By: Dennis M. Kelly
DK: Good day Mayda, thank you very much for taking the time with us today! How are you?
Mayda: Hello! I am well, thanks!
DK: I must confess and I apologize, I had only recently heard of you through your media company, but I am so glad I did! You have an amazing sound that you just cannot sit still while listening to. And now you’ll be taking this great sound to the Green Mill Jazz Club on December 11th. This is pretty much a set of short dates from one end of the country to the other. Was there a reason for choosing these select cities and venues?
Mayda: Yes, the reason was to visit some of the most Segregated Cities in America and share music with them.
DK: Will there be any additional dates added yet?
Mayda: There might be added dates along the way, but my travel companion is planning on doing interviews and press along the way as well. We’ll try to fit in everything we can.
DK: You are touring in support of your most recent release entitled “Tusks in Furs,” which came out in September; please tell me about it, how does it differ from your previous EPs and album?
Mayda: My previous releases were more thrown together because I wrote them around the same time. Tusks in Furs if more of a group of songs that work together thematically and sonically kind of like chapters in a book or acts in a play. Also, I think my sound is more developed with this album.
DK: The album cover and title prompt me to ask if there are any specific meanings behind both that you’d like to share with us?
Mayda: The album and the title definitely are supposed to help underline the theme of the album which is ‘survival’.
DK: How long did it take you to put this album together?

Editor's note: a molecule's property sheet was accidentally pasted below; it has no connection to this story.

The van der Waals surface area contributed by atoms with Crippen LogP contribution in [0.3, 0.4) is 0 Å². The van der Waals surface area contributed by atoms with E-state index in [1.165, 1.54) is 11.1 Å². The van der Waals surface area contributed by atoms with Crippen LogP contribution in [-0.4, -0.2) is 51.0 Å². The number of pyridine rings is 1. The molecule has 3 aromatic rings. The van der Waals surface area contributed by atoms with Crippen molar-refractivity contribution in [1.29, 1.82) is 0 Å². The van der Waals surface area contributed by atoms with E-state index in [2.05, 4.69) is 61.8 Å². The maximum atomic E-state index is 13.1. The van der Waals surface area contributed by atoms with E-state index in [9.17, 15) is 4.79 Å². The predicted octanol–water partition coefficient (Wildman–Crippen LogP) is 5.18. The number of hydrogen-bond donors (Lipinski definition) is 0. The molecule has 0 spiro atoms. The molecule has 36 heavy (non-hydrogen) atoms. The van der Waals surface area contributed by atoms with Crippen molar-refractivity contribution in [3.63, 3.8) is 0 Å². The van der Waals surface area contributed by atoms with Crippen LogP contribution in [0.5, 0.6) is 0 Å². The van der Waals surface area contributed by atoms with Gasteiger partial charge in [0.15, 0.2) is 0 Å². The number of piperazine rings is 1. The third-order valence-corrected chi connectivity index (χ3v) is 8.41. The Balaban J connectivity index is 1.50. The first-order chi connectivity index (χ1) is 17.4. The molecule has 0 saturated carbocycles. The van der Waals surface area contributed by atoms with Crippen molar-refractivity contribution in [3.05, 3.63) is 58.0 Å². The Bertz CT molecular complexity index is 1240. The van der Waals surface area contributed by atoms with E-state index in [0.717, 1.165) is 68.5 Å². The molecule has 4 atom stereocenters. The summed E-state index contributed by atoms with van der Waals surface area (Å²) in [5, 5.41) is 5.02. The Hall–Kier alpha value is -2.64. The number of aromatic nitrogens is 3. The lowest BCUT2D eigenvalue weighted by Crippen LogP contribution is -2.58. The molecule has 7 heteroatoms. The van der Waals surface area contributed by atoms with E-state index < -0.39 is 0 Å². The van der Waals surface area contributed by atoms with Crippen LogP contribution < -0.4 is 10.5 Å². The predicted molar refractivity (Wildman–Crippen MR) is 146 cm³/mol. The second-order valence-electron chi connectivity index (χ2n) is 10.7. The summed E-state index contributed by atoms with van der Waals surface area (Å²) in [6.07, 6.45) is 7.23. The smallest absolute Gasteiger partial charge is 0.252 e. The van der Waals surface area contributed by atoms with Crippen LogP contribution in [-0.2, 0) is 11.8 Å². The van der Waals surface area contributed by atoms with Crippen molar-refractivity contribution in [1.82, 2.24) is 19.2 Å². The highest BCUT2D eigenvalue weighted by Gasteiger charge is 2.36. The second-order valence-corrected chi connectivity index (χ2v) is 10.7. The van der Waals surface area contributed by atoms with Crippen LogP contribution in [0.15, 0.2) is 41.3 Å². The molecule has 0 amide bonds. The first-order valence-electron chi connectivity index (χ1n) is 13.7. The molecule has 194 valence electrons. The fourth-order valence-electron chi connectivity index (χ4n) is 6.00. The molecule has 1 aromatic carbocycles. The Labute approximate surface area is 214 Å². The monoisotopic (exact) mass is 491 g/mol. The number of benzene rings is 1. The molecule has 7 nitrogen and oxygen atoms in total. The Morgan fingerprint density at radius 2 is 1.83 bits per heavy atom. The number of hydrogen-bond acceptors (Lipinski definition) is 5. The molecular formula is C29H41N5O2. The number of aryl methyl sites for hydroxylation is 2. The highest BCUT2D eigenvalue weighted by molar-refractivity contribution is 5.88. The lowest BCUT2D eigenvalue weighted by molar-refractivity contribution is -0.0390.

Mayda: Putting together the album probably took 2 or 3 years. I write a lot so there wasn’t any waiting for songs to roll around. What took the longest was mixing and mastering.
DK: Did you approach the album any differently in terms of the recording?
Mayda: In terms of recording, my method is pretty much collaborative every time. I will go in and build the foundation with the lyrics, melody, guitar, any samples or certain sound that I feel are necessary. Sometimes finding initial sounds is done with my DJ, Chris Neviator or Michael Bland. Then, I send it to different musicians who might be inspired to add a part. After I listen to see what fits, I just pick and choose.
DK: How long have you been producing your own music?
Mayda: I have always been producing my own music, so maybe 5 years.
DK: You mentioned that you build the foundation of the songs with lyrics, can you tell me more?
Mayda: The lyrics and the basic melody are usually done by me alone. I am very particular when it comes to words and melody. I hope to be able to become a better collaborator when it comes to writing.
DK: I know you learned guitar when you were five, but when did you learn keyboards? Which one are you more articulate with?
Mayda: Actually, I learned piano first at 5 years old. Guitar came later when I started to listen to blues and rock. I used to be able to read sheet music on the piano really well, now though I am better with guitar.
DK: Do you plan on picking up any more instruments, like bass?
Mayda: I know how to play bass already. Once you know guitar, you pretty much can play bass. For me , it is harder to play bass due to the size (ha ha ha). I love that instrument though.
DK: That is true and yes, bass guitar can be a fun instrument to mess around with from time to time. How did you hook up with Michael Bland, Jacob Hanson, Cory Eischen, and Yohannes Tona?
Mayda: I used to front this indie rock band Elephine that recorded a demo. A guy that was helping us out passed it along to Michael at a club and he contacted me. Michael called on the other guys to play. I am extremely fortunate to have these excellent players.
DK: Indeed! How involved are you with the management of your career, you have a manager, but do you still involve yourself in those areas or let Ross attend to those details?
Mayda: Actually, I do a lot of the managing because I am a control freak. I set up a lot of the meetings and dates, hire all the work, delegate the plan, handle the merch and finances, and most importantly make and create the music. I guess you could say that not only am I the president, but I am also the client.